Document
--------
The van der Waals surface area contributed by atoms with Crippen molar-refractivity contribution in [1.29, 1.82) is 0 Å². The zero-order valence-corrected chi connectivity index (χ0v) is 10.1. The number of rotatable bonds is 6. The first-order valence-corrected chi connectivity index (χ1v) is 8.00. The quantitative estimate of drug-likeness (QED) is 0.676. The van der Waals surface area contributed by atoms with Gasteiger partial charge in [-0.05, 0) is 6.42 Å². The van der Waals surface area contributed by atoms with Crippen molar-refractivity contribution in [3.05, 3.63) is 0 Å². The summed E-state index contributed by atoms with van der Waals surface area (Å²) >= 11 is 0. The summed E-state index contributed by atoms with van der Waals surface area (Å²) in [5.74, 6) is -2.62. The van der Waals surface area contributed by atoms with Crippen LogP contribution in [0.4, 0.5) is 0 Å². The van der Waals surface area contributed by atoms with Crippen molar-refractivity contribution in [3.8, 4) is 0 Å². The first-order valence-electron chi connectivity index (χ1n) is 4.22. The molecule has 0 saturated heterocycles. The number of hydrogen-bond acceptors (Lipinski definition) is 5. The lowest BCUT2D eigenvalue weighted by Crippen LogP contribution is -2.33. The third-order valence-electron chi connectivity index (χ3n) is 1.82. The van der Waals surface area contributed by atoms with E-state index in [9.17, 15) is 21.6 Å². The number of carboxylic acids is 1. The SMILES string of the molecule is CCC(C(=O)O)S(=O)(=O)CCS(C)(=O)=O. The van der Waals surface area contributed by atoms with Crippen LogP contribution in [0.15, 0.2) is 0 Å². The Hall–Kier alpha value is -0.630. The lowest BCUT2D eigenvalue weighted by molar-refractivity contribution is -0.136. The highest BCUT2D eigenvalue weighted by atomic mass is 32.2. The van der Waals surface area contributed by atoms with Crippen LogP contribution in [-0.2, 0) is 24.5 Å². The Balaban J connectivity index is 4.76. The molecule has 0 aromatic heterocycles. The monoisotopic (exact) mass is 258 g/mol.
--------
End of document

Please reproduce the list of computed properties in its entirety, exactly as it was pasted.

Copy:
The van der Waals surface area contributed by atoms with Crippen molar-refractivity contribution in [1.29, 1.82) is 0 Å². The zero-order valence-corrected chi connectivity index (χ0v) is 10.1. The number of rotatable bonds is 6. The first-order valence-corrected chi connectivity index (χ1v) is 8.00. The quantitative estimate of drug-likeness (QED) is 0.676. The van der Waals surface area contributed by atoms with Gasteiger partial charge in [-0.05, 0) is 6.42 Å². The van der Waals surface area contributed by atoms with Crippen molar-refractivity contribution in [3.05, 3.63) is 0 Å². The summed E-state index contributed by atoms with van der Waals surface area (Å²) >= 11 is 0. The summed E-state index contributed by atoms with van der Waals surface area (Å²) in [5.74, 6) is -2.62. The van der Waals surface area contributed by atoms with Crippen LogP contribution in [0.4, 0.5) is 0 Å². The van der Waals surface area contributed by atoms with Crippen molar-refractivity contribution in [3.8, 4) is 0 Å². The first-order valence-electron chi connectivity index (χ1n) is 4.22. The molecule has 0 saturated heterocycles. The number of hydrogen-bond acceptors (Lipinski definition) is 5. The lowest BCUT2D eigenvalue weighted by Crippen LogP contribution is -2.33. The third-order valence-electron chi connectivity index (χ3n) is 1.82. The van der Waals surface area contributed by atoms with E-state index in [9.17, 15) is 21.6 Å². The number of carboxylic acids is 1. The SMILES string of the molecule is CCC(C(=O)O)S(=O)(=O)CCS(C)(=O)=O. The van der Waals surface area contributed by atoms with Crippen LogP contribution in [0.15, 0.2) is 0 Å². The Hall–Kier alpha value is -0.630. The lowest BCUT2D eigenvalue weighted by molar-refractivity contribution is -0.136. The highest BCUT2D eigenvalue weighted by atomic mass is 32.2. The van der Waals surface area contributed by atoms with Crippen LogP contribution in [-0.2, 0) is 24.5 Å². The Balaban J connectivity index is 4.76. The molecule has 0 aromatic heterocycles. The monoisotopic (exact) mass is 258 g/mol.